Senate Minority Leader Mitch McConnell had two recent health scares while at press conferences.
The Capitol physician said McConnell may have just been dehydrated and didn't have a stroke.
GOP Sen. Rand Paul, also a licensed physician, said he doesn't believe the physician's diagnosis.
Republican Sen. Rand Paul spoke out against the Capitol physician's latest report regarding Senate Minority Mitch McConnell's health.
On Tuesday morning, Capitol physician Brian P. Monahan said that after consulting with several neurologists and reviewing the results of McConnell's MRI, he ruled out the possibility that McConnell experienced a stroke, has Parkinson's disease, or a seizure disorder after the senator's recent incidents during press conferences.
Prior to Tuesday's report, Monahan said he believed McConnell's repeated freeze-ups were either related to a concussion he sustained earlier in the year or a bout of dehydration.
But on Tuesday afternoon, Paul, a licensed ophthalmologist, who graduated from Duke Medical School in 1988, told reporters he disagreed with the Capitol physician's findings.
"To have the Senate doctor describe it as dehydration," Paul said, "I think even non-physicians seeing that probably aren't really accepting that explanation."
He continued: "Everybody's seen the clips, it's not a valid medical diagnosis for people to say that's dehydration."
In July, McConnell suddenly froze up in the middle of a press conference at the Capitol, ultimately leading to him getting whisked away by his fellow Republican colleagues. Just over a month later, in Kentucky, McConnell experienced a similar event where he seemed unable to understand or respond to someone's question for an extended period of time.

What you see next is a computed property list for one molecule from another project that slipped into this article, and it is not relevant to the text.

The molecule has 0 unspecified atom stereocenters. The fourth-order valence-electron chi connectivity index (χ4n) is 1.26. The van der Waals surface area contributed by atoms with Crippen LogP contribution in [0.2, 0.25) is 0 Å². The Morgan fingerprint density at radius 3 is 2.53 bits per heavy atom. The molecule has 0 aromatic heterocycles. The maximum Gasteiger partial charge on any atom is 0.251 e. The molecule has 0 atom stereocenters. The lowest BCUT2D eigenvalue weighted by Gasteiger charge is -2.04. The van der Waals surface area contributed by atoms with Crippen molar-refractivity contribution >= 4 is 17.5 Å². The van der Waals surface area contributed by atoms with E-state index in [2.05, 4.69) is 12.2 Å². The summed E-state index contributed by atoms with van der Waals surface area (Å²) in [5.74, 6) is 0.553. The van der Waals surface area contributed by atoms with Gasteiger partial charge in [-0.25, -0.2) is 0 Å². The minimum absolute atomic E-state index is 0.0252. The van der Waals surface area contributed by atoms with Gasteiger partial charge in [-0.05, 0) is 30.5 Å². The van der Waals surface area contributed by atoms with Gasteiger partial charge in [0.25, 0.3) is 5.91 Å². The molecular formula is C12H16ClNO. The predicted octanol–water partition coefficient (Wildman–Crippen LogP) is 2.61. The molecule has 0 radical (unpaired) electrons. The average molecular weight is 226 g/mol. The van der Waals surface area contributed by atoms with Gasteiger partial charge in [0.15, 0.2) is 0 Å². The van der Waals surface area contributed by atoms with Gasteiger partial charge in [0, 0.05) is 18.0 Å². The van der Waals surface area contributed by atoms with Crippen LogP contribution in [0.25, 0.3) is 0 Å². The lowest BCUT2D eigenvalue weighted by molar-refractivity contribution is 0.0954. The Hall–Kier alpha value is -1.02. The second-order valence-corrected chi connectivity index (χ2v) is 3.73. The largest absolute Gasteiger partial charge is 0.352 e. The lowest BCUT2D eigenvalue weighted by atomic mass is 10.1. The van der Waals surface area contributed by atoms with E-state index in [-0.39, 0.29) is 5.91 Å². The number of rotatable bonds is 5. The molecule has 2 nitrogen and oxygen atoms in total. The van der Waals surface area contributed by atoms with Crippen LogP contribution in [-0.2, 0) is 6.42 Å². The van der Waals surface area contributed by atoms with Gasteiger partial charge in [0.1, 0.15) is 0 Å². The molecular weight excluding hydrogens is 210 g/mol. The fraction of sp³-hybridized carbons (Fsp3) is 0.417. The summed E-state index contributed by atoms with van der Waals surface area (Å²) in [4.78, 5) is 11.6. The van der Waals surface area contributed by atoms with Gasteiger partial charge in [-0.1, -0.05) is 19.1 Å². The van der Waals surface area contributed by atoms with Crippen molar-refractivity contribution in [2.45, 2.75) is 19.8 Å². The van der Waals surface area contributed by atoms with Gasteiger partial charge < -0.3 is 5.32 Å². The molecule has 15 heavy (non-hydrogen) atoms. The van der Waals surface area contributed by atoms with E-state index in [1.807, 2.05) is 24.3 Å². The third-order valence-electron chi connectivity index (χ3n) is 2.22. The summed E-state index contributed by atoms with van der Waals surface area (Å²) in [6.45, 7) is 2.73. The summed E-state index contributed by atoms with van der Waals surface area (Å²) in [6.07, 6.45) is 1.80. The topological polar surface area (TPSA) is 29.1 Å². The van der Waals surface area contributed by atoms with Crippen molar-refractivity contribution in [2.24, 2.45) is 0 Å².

Speaking at the Capitol on Tuesday, McConnell reassured senators returning from the August recess that he was okay and that "August was a busy and productive month for me and my staff back in the commonwealth."
And while Paul, the junior senator from Kentucky, may be incredulous over McConnell's diagnosis, several of his congressional colleagues have publicly spoken out in support of the 81-year-old leader.
Sen. Rick Scott, who unsuccessfully tried to take McConnell's place as the top Republican in the Senate earlier in the year, said he believed following the health scares that McConnell was "gonna come back" and "work hard."
While McConnell may publicly have the support of his fellow Republicans, Politico previously reported that some were privately looking into forcing a special meeting to discuss the future of the GOP's congressional leadership once they returned from the August recess.
Representatives from McConnell and Paul's offices did not immediately respond to Insider's request for comment.
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